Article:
Yad Vashem Holocaust archive now available online
Thursday 27 January 2011
Around 130,000 images from the world's largest Holocaust collection have been made available online for the first time in a bid to make them more accessible to people across the world.
Bosses at the Jerusalem-based archive Yad Vashem hope that the digitisation of the pictures - until yesterday morning only available at the museum in the Holy Land - will help people across the world research the murders of millions of people deemed undesirable by the Nazi regime.
In all, Yad Vashem's library holds more than 130 million documents and this move, said the museum's chairman Avner Shalev, is the "first step" towards bringing the whole of the "vast" archive online. The 130,000 pictures made available now – some of which are today reproduced by The Independent – show the faces of thousands of Jews, young and old who suffered Nazi persecution and murder before and during the Second World War.
To many, they will be anonymous victims, the documentation of whose suffering will provide a vital link to – and warning from – the past. To others, they will be family or friends.
The newly scanned images "help us to reach new audiences, including young people around the world, enabling them to be active in the discussion about the Holocaust", said Mr Shalev.
The ongoing project has been aided by internet giant Google. Santiago de la Mora, the company's Director of Print Content Partnerships in Europe, Middle East and Africa, said he is "sure everybody looks forward to hearing from Yad Vashem about the project's impact".
He explained that the company is providing technical assistance to the museum and is also hosting the "particularly significant" archive via its Google Storage service. He added that he hopes to make it easier for users around the world to browse the images and add their own stories to the archive.
Mr de la Mora said there is "no financial component to the partnership" between the two organisations. And he admitted that it is "impossible to gauge" when the rest of the collection will be made available online.
Google's experimental optical character recognition (OCR) technology, also used to translate images into digitally legible text by its Goggles application, has been employed in the digitisation project. A spokesman said that, "while not perfect, it will make it possible to search and find specific photographs and other documents".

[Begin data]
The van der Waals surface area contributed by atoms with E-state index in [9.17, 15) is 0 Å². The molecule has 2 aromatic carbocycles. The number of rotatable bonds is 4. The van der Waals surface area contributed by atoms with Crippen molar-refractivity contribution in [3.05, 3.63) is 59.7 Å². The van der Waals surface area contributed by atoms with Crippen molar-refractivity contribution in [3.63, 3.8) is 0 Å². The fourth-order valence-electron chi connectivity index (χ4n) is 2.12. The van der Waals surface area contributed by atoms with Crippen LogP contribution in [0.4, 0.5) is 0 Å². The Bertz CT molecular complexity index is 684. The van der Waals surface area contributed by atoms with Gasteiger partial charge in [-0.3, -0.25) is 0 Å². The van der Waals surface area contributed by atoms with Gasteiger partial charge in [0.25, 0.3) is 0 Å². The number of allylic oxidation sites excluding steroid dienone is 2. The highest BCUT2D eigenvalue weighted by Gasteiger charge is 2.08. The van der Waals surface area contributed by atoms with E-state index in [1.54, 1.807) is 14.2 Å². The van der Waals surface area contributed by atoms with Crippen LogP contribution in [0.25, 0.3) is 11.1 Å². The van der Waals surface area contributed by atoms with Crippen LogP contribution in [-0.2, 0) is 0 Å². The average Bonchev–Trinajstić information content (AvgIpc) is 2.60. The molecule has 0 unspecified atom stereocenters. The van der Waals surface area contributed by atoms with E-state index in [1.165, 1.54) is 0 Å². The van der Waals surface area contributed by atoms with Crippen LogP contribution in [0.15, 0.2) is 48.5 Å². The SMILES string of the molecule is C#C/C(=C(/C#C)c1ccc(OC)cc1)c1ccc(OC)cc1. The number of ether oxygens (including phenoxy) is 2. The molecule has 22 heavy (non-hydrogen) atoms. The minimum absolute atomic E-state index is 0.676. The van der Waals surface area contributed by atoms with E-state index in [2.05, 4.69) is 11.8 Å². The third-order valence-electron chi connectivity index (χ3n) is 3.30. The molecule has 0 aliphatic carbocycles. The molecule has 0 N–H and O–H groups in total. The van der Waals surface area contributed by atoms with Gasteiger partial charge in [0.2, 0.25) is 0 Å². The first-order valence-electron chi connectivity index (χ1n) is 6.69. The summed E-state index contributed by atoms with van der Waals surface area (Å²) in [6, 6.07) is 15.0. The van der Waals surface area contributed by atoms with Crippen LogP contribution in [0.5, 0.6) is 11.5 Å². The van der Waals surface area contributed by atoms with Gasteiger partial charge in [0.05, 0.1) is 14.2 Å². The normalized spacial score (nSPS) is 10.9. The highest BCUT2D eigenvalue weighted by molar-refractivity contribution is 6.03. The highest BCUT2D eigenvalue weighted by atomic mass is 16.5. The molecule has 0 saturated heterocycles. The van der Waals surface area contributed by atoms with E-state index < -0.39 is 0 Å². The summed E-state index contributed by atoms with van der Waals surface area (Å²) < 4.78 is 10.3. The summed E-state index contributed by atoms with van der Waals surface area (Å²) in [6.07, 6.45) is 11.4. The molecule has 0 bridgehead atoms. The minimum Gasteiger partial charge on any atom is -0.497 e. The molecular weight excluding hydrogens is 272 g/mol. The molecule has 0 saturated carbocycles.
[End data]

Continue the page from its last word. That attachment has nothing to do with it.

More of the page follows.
The release marks International Holocaust Remembrance Day. Yad Vashem, set up in 1953, holds millions of testimonies, photographs, diaries, and other documentary material relating to the Holocaust.
The collections are visible at http://collections.yadvashem.org/photosarchive/en-us/photos.html
Grace Dent on TV The Secret Life of the Pub is sexist, ageist and a breath of fresh air
Art Megumi Igarashi criticises Japan's 'backwards' attitude to women's sexual expression
tv Singer could become the most unlikely star of Westeros
Arts & Ents blogs
- 1 I've been called an abusive and dangerous parent, when all I did was listen to my transgender child
- 2 Why this father didn’t hide his daughter’s heroin overdose in her obituary
- 3 Smartphones are making children borderline autistic, says psychiatrist
- 4 Company breaks open Apple Watch to discover what it says is 'planned obsolescence'
- 5 Teaching profession headed for crisis as numbers continue to drop and working lives become 'unbearable'
Game of Thrones: Visit the real-life kingdom of Westeros to see where violent history ends and telly tourism begins
Sherlock series 4: Benedict Cumberbatch and Martin Freeman have to be 'persuaded' to return, says Steven Moffat
London Marathon: Best running songs from Beyoncé and Kendrick Lamar to 'Uptown Funk'
A victory for gender equality on the high seas
Oldest footage of London landmarks released
The sickening truth about food banks that the Tories don't want you to know
Migrant boat disaster: Ukip candidate mocks victims in sickening Twitter post
Nigel Farage wants the BBC to stop making programmes like Doctor Who, Strictly Come Dancing, and Top Gear
Global warming: Scientists say temperatures could rise by 6C by 2100 and call for action ahead of UN meeting in Paris
Rupert Murdoch berated Sun journalists for not doing enough to attack Ed Miliband and stop him winning the general election
General Election 2015: Britain would become a 'communist dictatorship' under Ed Miliband and Nicola Sturgeon, claims wife of Michael Gove